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plied with this reasonable request, and prospered ever after.

They have a great fondness for getting their babes suckled by comely, healthy young women. A fine young woman of Nithsdale was one day spinning and rocking her first-born child. A pretty little lady in a green mantle, and bearing a beautiful babe, came into the cottage and said, "Gie my bonnie thing a suck." The young woman did so, and the lady left her babe and disappeared, saying, "Nurse kin' and ne'er want." The young woman nursed the two children, and was astonished to find every morning, when she awoke, rich clothes for the children, and food of most delicious flavour. Tradition says this food tasted like wheaten-bread, mixed with wine and honey.

When summer came, the Fairy-lady came to see her child. She was delighted to see how it had thriven, and, taking it in her arms, desired the nurse to follow her. They passed through some scroggy woods skirting the side of a beautiful green hill, which they ascended half way. A door opened on the sunny side-they went in, and the sod closed after them. The Fairy then dropped three drops of a precious liquid on her companion's left eyelid, and she beheld a most

delicious country, whose fields were yellow with ripening corn, watered by looping burnies, and bordered by trees laden with fruit. She was presented with webs of the finest cloth, and with boxes of precious ointments. The Fairy then moistened her right eye with a green fluid, and bid her look. She looked, and saw several of her friends and acquaintances at work, reaping the corn and gathering the fruit. "This," said the Fairy," is the punishment of evil deeds!" She then passed her hand over the woman's eye, and restored it to its natural power. Leading her to the porch at which she had entered, she dismissed her; but the woman had secured the wonderful salve. From this time she possessed the faculty of discerning the Fairy people as they went about invisibly; till one day, happening to meet the Fairy-lady, she attempted to shake hands with her. "What ee d'ye see me wi'?" whispered she. "IV them baith," said the woman. The Fairy breathed on her eyes, and the salve lost its efficacy, and could never more endow her eyes with their preternatural power.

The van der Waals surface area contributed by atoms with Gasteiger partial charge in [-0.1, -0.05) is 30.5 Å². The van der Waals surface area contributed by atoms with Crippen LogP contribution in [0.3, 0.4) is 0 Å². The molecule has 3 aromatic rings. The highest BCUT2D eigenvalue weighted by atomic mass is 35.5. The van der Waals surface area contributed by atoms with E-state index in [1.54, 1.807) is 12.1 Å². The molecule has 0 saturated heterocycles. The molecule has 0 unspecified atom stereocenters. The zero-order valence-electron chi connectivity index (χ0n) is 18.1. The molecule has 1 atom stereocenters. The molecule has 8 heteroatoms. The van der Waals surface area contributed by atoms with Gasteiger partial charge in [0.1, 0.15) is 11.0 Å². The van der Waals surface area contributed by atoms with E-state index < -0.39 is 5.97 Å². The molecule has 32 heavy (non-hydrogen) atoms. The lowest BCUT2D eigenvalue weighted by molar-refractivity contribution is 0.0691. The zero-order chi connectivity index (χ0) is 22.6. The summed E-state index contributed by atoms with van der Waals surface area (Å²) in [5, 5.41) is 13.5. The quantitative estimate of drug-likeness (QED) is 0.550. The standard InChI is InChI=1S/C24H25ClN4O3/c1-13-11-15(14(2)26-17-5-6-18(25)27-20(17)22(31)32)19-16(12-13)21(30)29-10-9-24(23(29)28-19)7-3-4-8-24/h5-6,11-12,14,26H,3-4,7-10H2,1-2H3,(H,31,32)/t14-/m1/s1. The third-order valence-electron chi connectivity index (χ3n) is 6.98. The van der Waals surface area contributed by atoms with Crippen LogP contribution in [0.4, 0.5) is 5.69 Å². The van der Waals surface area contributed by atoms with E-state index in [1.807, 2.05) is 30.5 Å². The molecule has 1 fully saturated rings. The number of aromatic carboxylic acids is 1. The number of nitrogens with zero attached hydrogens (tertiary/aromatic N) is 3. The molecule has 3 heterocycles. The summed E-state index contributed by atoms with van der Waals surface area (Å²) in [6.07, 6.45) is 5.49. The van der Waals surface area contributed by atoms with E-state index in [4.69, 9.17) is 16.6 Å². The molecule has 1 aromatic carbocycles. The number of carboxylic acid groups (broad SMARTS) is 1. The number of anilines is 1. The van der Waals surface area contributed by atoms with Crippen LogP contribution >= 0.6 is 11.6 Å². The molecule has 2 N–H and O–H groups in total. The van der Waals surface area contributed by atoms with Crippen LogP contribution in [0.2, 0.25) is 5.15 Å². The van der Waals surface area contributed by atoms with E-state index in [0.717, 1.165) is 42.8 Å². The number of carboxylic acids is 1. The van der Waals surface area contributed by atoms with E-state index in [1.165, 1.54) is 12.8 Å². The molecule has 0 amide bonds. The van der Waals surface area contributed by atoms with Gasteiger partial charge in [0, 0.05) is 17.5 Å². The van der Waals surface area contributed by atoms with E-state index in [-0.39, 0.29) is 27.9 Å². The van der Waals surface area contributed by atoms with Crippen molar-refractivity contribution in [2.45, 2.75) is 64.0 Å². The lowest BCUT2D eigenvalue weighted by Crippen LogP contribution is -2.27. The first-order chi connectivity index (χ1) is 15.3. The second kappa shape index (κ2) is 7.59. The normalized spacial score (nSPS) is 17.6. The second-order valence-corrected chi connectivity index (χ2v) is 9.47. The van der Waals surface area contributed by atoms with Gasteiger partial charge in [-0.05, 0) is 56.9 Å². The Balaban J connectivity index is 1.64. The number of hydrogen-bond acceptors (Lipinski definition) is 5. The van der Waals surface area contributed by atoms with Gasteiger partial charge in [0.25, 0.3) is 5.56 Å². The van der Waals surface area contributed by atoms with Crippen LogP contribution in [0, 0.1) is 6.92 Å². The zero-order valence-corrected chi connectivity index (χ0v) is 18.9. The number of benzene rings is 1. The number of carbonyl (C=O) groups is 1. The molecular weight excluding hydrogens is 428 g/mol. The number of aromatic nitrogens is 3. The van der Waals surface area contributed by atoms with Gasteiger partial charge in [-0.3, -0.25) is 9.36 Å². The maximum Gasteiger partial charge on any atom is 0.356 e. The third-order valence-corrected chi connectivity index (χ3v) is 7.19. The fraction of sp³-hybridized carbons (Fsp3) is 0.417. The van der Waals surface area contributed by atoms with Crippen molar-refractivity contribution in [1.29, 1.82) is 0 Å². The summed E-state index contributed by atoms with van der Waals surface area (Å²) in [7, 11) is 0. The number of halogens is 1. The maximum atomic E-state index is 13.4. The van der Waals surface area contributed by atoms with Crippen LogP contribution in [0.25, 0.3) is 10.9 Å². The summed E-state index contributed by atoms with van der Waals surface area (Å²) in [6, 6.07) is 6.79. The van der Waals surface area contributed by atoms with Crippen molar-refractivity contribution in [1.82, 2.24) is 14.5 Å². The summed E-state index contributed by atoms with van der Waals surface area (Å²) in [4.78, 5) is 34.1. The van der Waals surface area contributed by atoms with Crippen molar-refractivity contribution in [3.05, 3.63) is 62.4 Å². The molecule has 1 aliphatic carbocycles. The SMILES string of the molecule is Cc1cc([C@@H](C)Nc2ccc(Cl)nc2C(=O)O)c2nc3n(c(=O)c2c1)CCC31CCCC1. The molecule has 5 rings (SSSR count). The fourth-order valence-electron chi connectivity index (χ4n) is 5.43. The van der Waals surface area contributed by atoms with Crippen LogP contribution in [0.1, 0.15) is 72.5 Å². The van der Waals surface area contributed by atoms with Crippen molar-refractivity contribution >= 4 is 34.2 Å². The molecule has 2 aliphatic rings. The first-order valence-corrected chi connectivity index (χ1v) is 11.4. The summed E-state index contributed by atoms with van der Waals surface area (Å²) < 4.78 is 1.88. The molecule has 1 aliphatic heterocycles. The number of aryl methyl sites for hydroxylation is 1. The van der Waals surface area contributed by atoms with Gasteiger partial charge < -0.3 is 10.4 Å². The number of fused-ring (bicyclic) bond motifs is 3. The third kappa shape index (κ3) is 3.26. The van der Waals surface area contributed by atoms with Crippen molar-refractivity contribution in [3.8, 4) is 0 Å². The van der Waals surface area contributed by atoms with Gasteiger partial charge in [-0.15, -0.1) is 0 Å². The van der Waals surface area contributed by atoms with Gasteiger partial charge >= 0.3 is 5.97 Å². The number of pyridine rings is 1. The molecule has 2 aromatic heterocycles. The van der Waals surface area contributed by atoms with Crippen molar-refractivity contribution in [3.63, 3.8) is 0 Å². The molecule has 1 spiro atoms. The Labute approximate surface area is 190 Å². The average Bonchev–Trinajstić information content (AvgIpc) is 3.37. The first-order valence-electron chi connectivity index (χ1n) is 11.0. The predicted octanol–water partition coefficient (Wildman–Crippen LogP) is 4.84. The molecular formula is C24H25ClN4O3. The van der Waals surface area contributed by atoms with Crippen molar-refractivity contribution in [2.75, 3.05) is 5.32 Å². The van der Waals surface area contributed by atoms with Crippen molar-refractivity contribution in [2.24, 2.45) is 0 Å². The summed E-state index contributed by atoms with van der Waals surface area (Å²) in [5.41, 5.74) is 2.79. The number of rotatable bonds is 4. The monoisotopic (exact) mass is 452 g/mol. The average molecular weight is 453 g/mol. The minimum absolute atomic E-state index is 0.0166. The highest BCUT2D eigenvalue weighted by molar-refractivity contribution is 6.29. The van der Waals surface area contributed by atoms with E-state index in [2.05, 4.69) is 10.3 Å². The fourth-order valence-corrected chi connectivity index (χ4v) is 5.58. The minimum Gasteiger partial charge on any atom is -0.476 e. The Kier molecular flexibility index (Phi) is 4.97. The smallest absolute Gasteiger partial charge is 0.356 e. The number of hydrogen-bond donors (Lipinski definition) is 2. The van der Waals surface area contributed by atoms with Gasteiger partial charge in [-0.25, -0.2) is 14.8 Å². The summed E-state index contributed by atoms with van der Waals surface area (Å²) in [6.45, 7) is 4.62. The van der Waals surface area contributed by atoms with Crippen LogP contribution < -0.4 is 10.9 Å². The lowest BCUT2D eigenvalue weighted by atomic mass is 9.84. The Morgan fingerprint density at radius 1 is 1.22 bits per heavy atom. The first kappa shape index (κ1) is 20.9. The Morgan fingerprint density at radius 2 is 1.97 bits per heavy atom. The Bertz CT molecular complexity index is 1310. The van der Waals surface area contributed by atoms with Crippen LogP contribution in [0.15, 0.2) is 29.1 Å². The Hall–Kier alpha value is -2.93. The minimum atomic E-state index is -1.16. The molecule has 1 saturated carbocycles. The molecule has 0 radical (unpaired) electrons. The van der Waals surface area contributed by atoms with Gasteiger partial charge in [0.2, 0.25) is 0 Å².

The Fairy Rade, or procession, was a matter of great importance. It took place on the coming in of summer, and the peasantry, by using the precaution of placing a branch of rowan over their door, might safely gaze on the cavalcade, as with

music sounding, bridles ringing, and voices mingling, it pursued its way from place to place. An old woman of Nithsdale gave the following description of one of these processions:

"In the night afore Roodmass I had trysted with a neebor lass a Scots mile frae hame to talk anent buying braws i' the fair. We had nae sutten lang aneath the haw-buss till we heard the loud laugh of fowk riding, wi' the jingling o' bridles, and the clanking o' hoofs. We banged up, thinking they wad ride owre us. We kent nae but it was drunken fowk riding to the fair i' the forenight. We glowred roun' and roun', and sune saw it was the Fairie-fowks Rade. We cowred down till they passed by. A beam o' light was dancing owre them mair bonnie than moonshine they were a wee wee fowk wi' green scarfs on, but ane that rade foremost, and that ane was a good deal larger than the lave wi' bonnie lang hair, bun' about wi' a strap whilk glinted like stars. They rade on braw wee white naigs, wi' unco lang swooping tails, an' manes hung wi' whustles that the win' played on. This an' their tongue when they sang was like the soun' o' a far awa psalm. Marion an' me was in a brade lea fiel', where they came by us; a high hedge o' haw-trees keepit them frae gaun through Johnnie Corrie's corn, but they lap a' owre it like spar